Confidence – what is confidence?

And what is it in a fictional character?

After my recent post on strong female heroines, I received a comment that to her (the commenter) feisty was a part of showing self-confidence and that it was this self-confidence they liked in female protagonists  Thanks for that nugget, Maya Cross! It definitely got me thinking again.

I think I never linked self-confidence directly to strength but I can definitely see how this is what they mean when they call for strong female voices. Confidence. But what is that elusive quality actually?


Inner Confidence vs. Outer Confidence

I will admit, I actually googled quotes on confidence to see what other people had to say on this. All of them much wiser and much more eloquent than myself – and I knew most of them already, but it’s nice to remind oneself sometimes. So, you’re being reminded too:

“Nobody can make you feel inferior without your consent.”
– Eleanor Roosevelt

“The eyes of others our prisons; their thoughts our cages.”
– Virginia Woolf

“The moment you doubt whether you can fly, you cease for ever to be able to do it.”
– J.M. Barrie, Peter Pan

And here a slightly more left-field one that I thought to include non-the-less because it seems to be exactly what the idea of the confident romantic heroine is build upon:

“No matter what a woman looks like, if she’s confident, she’s sexy”
― Paris Hilton

What all of these – yes, even the Paris Hilton one – seem to have in common is the idea that confidence is something that comes from within. It is a sense of believing in yourself, of being your own friend even when you are not perfect, of giving yourself the freedom to try and fail and laugh about it and try again and love yourself all the way.

That, indeed, is very closely linked to strength – and while I wouldn’t go so far as to say that a strong character (male or female) necessarily has to possess a great deal of confidence, it is definitely an important and interesting quality.

It still doesn’t have anything to do with the word “feisty” however. Does it? Feisty, to me, is the epitome of outer confidence. Outer confidence is talking a big game, of showing off and projecting that confidence outward. Personally, I think that the more someone shows outer confidence, the less confident they really are inside. Outer confidence to me, walks very closely by the need for approval and attention. And that would make a good character trait, too, I just wouldn’t call that a strong female heroine if she doesn’t bring anything else to the table.

How do we project Inner Confidence in writing?

Now, outer confidence is easy to convey – even those of us who are still working on true confidence (a labour of love?) – we can conceive characters who can talk a big game. We have the time to sit there and work out those little witticisms we can never actually get out in real life.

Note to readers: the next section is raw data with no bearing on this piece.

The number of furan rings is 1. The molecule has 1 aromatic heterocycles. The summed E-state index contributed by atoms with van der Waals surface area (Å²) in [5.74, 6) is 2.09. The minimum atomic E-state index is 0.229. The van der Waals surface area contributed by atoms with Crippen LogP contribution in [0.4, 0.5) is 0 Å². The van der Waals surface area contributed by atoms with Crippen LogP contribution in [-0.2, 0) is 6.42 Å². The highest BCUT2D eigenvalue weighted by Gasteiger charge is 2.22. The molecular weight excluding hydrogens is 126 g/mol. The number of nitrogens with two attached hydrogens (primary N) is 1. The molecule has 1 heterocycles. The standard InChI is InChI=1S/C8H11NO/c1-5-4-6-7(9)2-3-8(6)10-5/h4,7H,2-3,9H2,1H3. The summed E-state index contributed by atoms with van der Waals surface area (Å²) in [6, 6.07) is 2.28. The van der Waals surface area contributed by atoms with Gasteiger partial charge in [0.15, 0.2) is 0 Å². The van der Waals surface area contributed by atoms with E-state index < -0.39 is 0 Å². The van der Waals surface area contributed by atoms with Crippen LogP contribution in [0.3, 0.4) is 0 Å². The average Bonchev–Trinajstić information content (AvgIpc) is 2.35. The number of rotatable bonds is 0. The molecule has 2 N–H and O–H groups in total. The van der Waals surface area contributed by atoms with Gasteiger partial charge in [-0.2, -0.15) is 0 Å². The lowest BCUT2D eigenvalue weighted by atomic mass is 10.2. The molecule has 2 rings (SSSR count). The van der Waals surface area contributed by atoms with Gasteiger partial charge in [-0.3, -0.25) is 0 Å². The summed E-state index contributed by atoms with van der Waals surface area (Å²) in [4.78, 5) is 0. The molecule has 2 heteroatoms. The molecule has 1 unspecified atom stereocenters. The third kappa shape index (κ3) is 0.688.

But are witticisms and talking a big game really confidence? I want my characters to be funny and some of them end up portraying a lot of their confidence through dialogue. But what about that inner confidence all those inspirational quotes are talking about?

And again – if true inner confidence is such a hard thing to accomplish for most of us, why should I write about someone who already has it? Isn’t it more interesting both for the reader and for myself to write about someone who is striving for it as well?

A lack of confidence vs. weakness

I’m beginning to think, that strength is tied to confidence but not having reached the medium_5024610664pinnacle of that scale does not make anyone a weak person or a weak character.
A weak character is whiny, fishes for compliments and attention, is overly needy and – most importantly – does not evolve or develop. She draws her strength from the male lead without giving anything back or inspiring anything. She makes the reader think: what does he see in her?

At the same time, there are very endearing ways to be shy. Not everybody has to be the life of the party or a huge blabber-mouth, do they? If a character genuinely tries, you can see them struggle, you can see where they fail and where they triumph and they have enough other pillars of strength (interests, character traits etc.) I can empathize with a shy character a lot easier than with one who thinks they are perfect as they are

I think at the end of this blog post – I am still chafing around the idea of a feisty heroine and what that has to do with strength. Why don’t you help me out in a comment and add your ideas of confidence and strength?

photo credit: eschipul, hope_art and quinn.anya via photopin cc

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